We can see from the recent celebrity domestic assault case involving singer Rihanna that no one is immune from gender violence. The Estella Scott-Robert’s case brought the point a little closer to home for us here as well. These widely publicized cases serve as a reminder that violence against women is alive and well in all sectors of the community.

The elimination of gender violence means that we have to focus on preventative measures that work. Prevention is best achieved by empowering women and reducing gender disparities and by changing norms and attitudes which foster violence. Intervention should employ a multi-sectoral approach including laws and policies and work at different levels: individual, community and institutional. They should create and foster partnerships between government and nongovernmental agencies.

We can also do our part as individual members of this community and offer a network of support for anyone who is being abused. We should seek to protect the vulnerable members of our community; especially children, the elderly and women. A recession is no time to turn a blind eye to the ills of gender violence; instead we should seek to strengthen the social fabric that will allow us to support each other.

When I look around at the culture in the Cayman Islands I am so stricken and proud of the number of strong women we have among us, including those who run households, companies and organizations and also those involved in the political makeup of this country. We have a history of strength amongst women. However, we also have a history of violence, rape and gender inequality as well. Let us not hide the ills of our society but expose them and implement solutions.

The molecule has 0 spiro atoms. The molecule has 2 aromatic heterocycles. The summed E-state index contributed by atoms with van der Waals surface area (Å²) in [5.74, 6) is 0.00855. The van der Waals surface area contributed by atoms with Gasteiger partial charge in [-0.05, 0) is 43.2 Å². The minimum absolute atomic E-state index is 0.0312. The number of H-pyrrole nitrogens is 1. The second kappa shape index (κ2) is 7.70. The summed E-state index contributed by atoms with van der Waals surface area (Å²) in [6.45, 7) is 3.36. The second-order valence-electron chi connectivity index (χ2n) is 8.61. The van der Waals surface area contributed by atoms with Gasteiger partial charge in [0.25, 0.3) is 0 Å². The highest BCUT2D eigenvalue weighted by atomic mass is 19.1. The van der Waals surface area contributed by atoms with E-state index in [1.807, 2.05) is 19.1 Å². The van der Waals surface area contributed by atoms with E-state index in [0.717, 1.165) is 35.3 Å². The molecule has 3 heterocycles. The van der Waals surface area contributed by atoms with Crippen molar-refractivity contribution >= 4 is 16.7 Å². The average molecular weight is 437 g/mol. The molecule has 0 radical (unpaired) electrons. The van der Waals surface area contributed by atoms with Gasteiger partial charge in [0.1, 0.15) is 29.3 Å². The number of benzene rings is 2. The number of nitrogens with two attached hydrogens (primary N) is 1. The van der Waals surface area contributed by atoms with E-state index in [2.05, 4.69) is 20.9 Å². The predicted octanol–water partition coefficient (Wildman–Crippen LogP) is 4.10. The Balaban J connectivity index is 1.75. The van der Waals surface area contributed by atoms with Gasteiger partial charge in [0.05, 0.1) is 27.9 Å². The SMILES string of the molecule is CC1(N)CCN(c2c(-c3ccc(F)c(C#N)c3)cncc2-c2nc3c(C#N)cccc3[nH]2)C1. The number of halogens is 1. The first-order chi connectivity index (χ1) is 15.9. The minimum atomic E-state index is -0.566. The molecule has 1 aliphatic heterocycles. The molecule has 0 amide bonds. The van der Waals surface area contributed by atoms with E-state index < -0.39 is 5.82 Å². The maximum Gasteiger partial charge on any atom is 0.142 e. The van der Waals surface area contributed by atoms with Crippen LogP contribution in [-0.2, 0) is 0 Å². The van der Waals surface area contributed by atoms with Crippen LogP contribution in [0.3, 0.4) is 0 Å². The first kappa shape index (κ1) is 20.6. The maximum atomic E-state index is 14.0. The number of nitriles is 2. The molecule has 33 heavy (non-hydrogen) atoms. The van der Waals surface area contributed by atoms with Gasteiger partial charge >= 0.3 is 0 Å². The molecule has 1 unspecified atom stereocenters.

International Woman’s Day (IWD) is marked on March 8 every year. It is a major day of global celebration for the economic, political and social achievements of women.

Since starting in 1909 it is an occasion marked by women’s groups around the world. This date is also commemorated at the United Nations and is designated in many countries as a national holiday. When women on all continents, often divided by national boundaries and by ethnic, linguistic, cultural, economic and political differences, come together to celebrate their Day, they can look back to a tradition that represents at least nine decades of struggle for equality, justice, peace and development.

International Women’s Day is the story of ordinary women as makers of history; it is rooted in the centuries-old struggle of women to participate in society on an equal footing with men.

I would like to wish all – in the name of universal sisterhood – Happy International Women’s Day!

 

Sandra Catron is an independent candidate for the district of Bodden Town
 

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Comments (3)

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  1. Anonymous says:

    I enjoyed reading this. It’s so true as well – there is no excuse for domestic violence in our community – no matter what – women should flee men like this.

  2. Anonymous says:

    Very well done Sandra: keep it up please.

  3. Anonymous says:

    Thanks for this article Sandy! Great work – keep it up.